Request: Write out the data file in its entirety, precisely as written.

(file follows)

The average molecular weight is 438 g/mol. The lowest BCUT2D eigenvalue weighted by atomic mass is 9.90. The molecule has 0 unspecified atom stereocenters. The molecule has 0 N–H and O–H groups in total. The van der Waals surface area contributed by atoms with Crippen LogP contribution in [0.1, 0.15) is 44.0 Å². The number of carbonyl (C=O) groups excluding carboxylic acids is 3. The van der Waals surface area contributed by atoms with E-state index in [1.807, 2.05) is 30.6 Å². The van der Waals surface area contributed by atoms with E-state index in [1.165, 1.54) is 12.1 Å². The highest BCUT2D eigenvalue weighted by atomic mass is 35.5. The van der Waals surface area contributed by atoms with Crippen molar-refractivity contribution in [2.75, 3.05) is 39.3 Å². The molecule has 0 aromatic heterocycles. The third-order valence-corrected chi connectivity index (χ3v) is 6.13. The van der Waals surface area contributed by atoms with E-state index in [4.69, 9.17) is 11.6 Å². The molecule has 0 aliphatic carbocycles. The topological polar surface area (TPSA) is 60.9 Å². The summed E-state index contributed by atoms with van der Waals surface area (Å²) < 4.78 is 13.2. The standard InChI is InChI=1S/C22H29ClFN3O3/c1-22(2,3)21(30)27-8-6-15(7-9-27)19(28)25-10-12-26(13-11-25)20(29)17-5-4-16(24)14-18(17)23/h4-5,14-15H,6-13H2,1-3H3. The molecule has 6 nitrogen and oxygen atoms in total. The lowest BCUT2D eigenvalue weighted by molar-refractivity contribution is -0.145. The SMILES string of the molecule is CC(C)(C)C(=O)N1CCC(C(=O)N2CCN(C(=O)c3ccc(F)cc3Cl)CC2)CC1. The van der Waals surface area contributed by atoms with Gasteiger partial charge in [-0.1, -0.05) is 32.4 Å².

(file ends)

The average molecular weight is 438 g/mol. The lowest BCUT2D eigenvalue weighted by atomic mass is 9.90. The molecule has 0 unspecified atom stereocenters. The molecule has 0 N–H and O–H groups in total. The van der Waals surface area contributed by atoms with Crippen LogP contribution in [0.1, 0.15) is 44.0 Å². The number of carbonyl (C=O) groups excluding carboxylic acids is 3. The van der Waals surface area contributed by atoms with E-state index in [1.807, 2.05) is 30.6 Å². The van der Waals surface area contributed by atoms with E-state index in [1.165, 1.54) is 12.1 Å². The highest BCUT2D eigenvalue weighted by atomic mass is 35.5. The van der Waals surface area contributed by atoms with Crippen molar-refractivity contribution in [2.75, 3.05) is 39.3 Å². The molecule has 0 aromatic heterocycles. The third-order valence-corrected chi connectivity index (χ3v) is 6.13. The van der Waals surface area contributed by atoms with E-state index in [4.69, 9.17) is 11.6 Å². The molecule has 0 aliphatic carbocycles. The topological polar surface area (TPSA) is 60.9 Å². The summed E-state index contributed by atoms with van der Waals surface area (Å²) < 4.78 is 13.2. The standard InChI is InChI=1S/C22H29ClFN3O3/c1-22(2,3)21(30)27-8-6-15(7-9-27)19(28)25-10-12-26(13-11-25)20(29)17-5-4-16(24)14-18(17)23/h4-5,14-15H,6-13H2,1-3H3. The molecule has 6 nitrogen and oxygen atoms in total. The lowest BCUT2D eigenvalue weighted by molar-refractivity contribution is -0.145. The SMILES string of the molecule is CC(C)(C)C(=O)N1CCC(C(=O)N2CCN(C(=O)c3ccc(F)cc3Cl)CC2)CC1. The van der Waals surface area contributed by atoms with Gasteiger partial charge in [-0.1, -0.05) is 32.4 Å².